But don’t worry. We dove into the data for you. We parsed the latest 2018 import and export data from the U.S. Census and compared it with 200 pages of proposed tariffs. We searched for items that met these criteria:

  • The item is primarily imported from China.
  • At least $1 million worth of the item is imported annually.
  • The U.S. does not export the item in high amounts, or at all.

10 Items That Will Be Hit Hardest by the Proposed China Tariffs

The results showed us what consumer products we rely heavily on China to produce. You can expect these products to get more expensive in the coming months.

1. Frozen Fish Fillets

Grab those fillets while they’re hot… or cold? Multiple categories of frozen fish are included, most notably catfish fillets. Alaskan pollock, tilapia and cod are also hit hard.

Percentage imported from China: Catfish, 100%; Pollock, 99%; Tilapia, 84%; Cod, 74%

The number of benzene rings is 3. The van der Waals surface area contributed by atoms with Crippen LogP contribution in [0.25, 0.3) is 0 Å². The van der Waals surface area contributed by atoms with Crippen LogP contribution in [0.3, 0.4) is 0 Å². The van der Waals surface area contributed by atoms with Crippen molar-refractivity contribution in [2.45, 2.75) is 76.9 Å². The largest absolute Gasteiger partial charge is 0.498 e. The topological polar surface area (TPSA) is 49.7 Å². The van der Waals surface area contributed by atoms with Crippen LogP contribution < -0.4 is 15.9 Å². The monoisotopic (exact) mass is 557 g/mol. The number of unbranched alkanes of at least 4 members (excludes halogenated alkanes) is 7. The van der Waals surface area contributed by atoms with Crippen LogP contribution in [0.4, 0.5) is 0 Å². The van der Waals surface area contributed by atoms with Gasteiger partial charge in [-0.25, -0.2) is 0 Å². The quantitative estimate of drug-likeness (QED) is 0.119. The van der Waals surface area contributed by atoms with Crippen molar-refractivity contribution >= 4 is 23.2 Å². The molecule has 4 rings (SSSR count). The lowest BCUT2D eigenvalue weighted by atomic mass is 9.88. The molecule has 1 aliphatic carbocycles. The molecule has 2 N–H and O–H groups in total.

How much we imported from China in first half of 2018: $717 million

2. Cribs and Cradles

According to Reader’s Digest, September is the most popular month to have a baby ― and it’s just in time for tariffs, too.

Percentage imported from China: 99.94%
How much we imported from China in first half of 2018: $83 million

3. Baby Carriages, Including Strollers

First comes love. Then comes marriage. Then come tariffs that affect the price of your baby carriage. Sing it with me!

Percentage imported from China: 96.43%
How much we imported from China in first half of 2018: $282 million

4. Portable Space Heaters

This isn’t looking so bad for Floridians. Yankees may have to kindle the fireplace, though.

Percentage imported from China: 93.96%
How much we imported from China in first half of 2018: $54 million

5. Epsom Salt

You can usually find Epsom salt in little bags near the pharmacy section of major grocery stores. It’s basically magnesium salt, which can be ingested as a muscle relaxer, or you can add it to a nice warm bath. So buy it now and use it to de-stress when prices start to rise.

Percentage imported from China: 92.31%